Wolf tribes are divided along very strict territorial boundaries. Each individual tribe’s territory contains enough land to allow the semi-nomadic people to follow herds of prey animals (elk, deer, bison) as they migrate through the land. During the bountiful summer months, the tribe splits into small family groups and live in separate camps as they follow game. When the last of the herds have migrated beyond the territory of the tribe, the small family groups gather together in the winter camp. This sole permanent settlement is occupied year round only by a few tribesmen, mostly the elderly or injured and a few tradesmen. Merchants and traders often visit the ‘sod city’ to sell their wares to the wolf people. When the families gather for the winter, they inhabit den like houses dug into the earthen hillsides. Mostly roofed with sod and half-buried, the only building in the settlement fully above ground is a single story long building that serves as meeting hall and traveler’s hostel as needed. An individual home is a large, comfortable room mostly underground at the end of a long, low entry tunnel. Almost every ‘den’ has a smaller, hidden secondary exit, often a dug tunnel so low that it must be crawled through. The restive people dislike the idea of being cornered in a place with only one way out. The wolf people rely on the insulating earth to keep their dwelling warm in the winter months while they inhabit them. Often the tunnels are closed off with piles of loose stones during the warm seasons, leaving the many uninhabited dwellings looking like so many cairns.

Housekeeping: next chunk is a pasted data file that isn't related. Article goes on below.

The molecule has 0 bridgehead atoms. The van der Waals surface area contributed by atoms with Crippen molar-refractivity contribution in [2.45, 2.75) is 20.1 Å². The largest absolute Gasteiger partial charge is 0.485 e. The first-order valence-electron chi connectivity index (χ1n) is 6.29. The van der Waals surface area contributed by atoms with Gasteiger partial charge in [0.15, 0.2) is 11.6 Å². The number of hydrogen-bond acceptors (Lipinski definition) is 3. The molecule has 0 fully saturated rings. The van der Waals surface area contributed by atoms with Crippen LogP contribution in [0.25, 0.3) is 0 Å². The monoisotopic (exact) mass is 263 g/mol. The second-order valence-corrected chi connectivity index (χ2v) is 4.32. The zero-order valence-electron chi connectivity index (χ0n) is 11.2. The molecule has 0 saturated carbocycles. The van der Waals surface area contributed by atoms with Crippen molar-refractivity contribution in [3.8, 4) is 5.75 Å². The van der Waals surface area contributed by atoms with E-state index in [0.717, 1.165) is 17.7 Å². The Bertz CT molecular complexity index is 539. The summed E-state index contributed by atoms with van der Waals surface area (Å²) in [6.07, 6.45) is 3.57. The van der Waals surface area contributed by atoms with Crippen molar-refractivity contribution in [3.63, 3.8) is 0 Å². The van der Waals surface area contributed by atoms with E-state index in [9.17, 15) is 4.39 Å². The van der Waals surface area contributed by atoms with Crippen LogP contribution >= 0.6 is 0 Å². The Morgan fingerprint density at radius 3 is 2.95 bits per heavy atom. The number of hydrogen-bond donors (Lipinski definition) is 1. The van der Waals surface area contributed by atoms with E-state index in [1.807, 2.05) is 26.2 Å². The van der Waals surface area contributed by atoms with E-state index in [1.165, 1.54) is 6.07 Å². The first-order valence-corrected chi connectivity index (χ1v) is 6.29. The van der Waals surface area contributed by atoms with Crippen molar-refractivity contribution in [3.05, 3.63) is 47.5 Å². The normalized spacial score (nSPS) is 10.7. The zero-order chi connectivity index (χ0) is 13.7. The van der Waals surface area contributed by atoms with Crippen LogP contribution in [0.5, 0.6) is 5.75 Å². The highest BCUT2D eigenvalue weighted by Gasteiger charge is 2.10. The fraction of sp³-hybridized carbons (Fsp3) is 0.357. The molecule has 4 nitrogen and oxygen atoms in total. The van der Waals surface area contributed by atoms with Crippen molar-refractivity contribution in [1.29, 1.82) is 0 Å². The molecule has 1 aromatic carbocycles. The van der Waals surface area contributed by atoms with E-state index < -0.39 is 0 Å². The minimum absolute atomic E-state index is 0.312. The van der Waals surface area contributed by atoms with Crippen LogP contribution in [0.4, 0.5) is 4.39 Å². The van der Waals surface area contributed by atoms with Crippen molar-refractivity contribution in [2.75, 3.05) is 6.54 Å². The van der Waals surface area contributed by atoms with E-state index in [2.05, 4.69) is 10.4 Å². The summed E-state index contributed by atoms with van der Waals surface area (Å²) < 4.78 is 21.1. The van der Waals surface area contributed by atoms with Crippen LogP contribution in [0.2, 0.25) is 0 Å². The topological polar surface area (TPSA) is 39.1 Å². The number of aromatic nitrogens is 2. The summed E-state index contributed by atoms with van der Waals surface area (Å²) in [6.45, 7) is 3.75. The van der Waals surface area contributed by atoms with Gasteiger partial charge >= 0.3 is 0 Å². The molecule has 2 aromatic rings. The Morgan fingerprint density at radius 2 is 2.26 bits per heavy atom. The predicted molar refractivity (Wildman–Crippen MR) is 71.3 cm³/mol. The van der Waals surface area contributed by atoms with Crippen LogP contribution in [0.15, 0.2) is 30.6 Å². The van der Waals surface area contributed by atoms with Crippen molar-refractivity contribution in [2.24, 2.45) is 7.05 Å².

Among the many families that make up a clan, there is a single married couple who are considered the clan heads. During the summer months, individual families govern themselves, taking any inter-group conflicts before the elders at the Winter City during a summer visit or bringing them before the clan heads while the families are gathered for the winter. During the summer, the council of elders who reside in the Winter City year round are respected for their collective wisdom. When the families gather, the clan heads rule the tribesmen by virtue of their strength and they are expected, in turn, to hear the advice of the council of elders, even if they are not obligated to heed it. A warrior society first and foremost, the clan heads are respected as the strongest and most capable warrior and his wife, who is also expected to be a capable fighter able to defend herself and her children from attack. A clan headsman rules until he is challenged by another man and defeated in single combat. These combats are not necessarily fought to the death, often a defeated headsman who survives will retire to the Winter City and in time join the council of elders.